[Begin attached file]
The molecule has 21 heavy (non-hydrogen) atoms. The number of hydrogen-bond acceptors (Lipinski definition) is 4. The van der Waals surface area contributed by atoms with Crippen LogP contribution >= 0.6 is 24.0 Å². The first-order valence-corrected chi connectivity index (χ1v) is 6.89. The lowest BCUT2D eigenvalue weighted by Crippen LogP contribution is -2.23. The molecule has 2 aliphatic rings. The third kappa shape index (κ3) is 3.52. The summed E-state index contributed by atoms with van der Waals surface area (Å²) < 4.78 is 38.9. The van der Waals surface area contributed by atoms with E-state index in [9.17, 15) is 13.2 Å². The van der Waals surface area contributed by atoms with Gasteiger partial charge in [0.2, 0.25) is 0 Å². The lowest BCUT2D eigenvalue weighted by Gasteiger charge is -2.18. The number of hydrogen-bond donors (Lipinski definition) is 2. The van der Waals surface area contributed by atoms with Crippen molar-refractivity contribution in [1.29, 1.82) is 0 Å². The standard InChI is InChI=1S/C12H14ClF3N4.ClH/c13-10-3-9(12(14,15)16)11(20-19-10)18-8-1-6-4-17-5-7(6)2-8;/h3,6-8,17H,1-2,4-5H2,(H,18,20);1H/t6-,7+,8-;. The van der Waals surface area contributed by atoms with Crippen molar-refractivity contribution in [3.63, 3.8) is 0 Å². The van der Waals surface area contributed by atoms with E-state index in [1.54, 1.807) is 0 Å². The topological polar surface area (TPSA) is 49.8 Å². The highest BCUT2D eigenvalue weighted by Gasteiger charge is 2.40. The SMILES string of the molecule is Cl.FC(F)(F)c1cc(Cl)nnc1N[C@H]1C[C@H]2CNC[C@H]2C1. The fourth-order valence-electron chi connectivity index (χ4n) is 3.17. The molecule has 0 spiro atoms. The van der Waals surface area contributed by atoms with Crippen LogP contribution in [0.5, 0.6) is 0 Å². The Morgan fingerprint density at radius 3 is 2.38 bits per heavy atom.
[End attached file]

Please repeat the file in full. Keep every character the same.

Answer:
The molecule has 21 heavy (non-hydrogen) atoms. The number of hydrogen-bond acceptors (Lipinski definition) is 4. The van der Waals surface area contributed by atoms with Crippen LogP contribution >= 0.6 is 24.0 Å². The first-order valence-corrected chi connectivity index (χ1v) is 6.89. The lowest BCUT2D eigenvalue weighted by Crippen LogP contribution is -2.23. The molecule has 2 aliphatic rings. The third kappa shape index (κ3) is 3.52. The summed E-state index contributed by atoms with van der Waals surface area (Å²) < 4.78 is 38.9. The van der Waals surface area contributed by atoms with E-state index in [9.17, 15) is 13.2 Å². The van der Waals surface area contributed by atoms with Gasteiger partial charge in [0.2, 0.25) is 0 Å². The lowest BCUT2D eigenvalue weighted by Gasteiger charge is -2.18. The number of hydrogen-bond donors (Lipinski definition) is 2. The van der Waals surface area contributed by atoms with Crippen molar-refractivity contribution in [1.29, 1.82) is 0 Å². The standard InChI is InChI=1S/C12H14ClF3N4.ClH/c13-10-3-9(12(14,15)16)11(20-19-10)18-8-1-6-4-17-5-7(6)2-8;/h3,6-8,17H,1-2,4-5H2,(H,18,20);1H/t6-,7+,8-;. The van der Waals surface area contributed by atoms with Crippen molar-refractivity contribution in [3.63, 3.8) is 0 Å². The van der Waals surface area contributed by atoms with E-state index in [1.54, 1.807) is 0 Å². The topological polar surface area (TPSA) is 49.8 Å². The highest BCUT2D eigenvalue weighted by Gasteiger charge is 2.40. The SMILES string of the molecule is Cl.FC(F)(F)c1cc(Cl)nnc1N[C@H]1C[C@H]2CNC[C@H]2C1. The fourth-order valence-electron chi connectivity index (χ4n) is 3.17. The molecule has 0 spiro atoms. The van der Waals surface area contributed by atoms with Crippen LogP contribution in [0.5, 0.6) is 0 Å². The Morgan fingerprint density at radius 3 is 2.38 bits per heavy atom.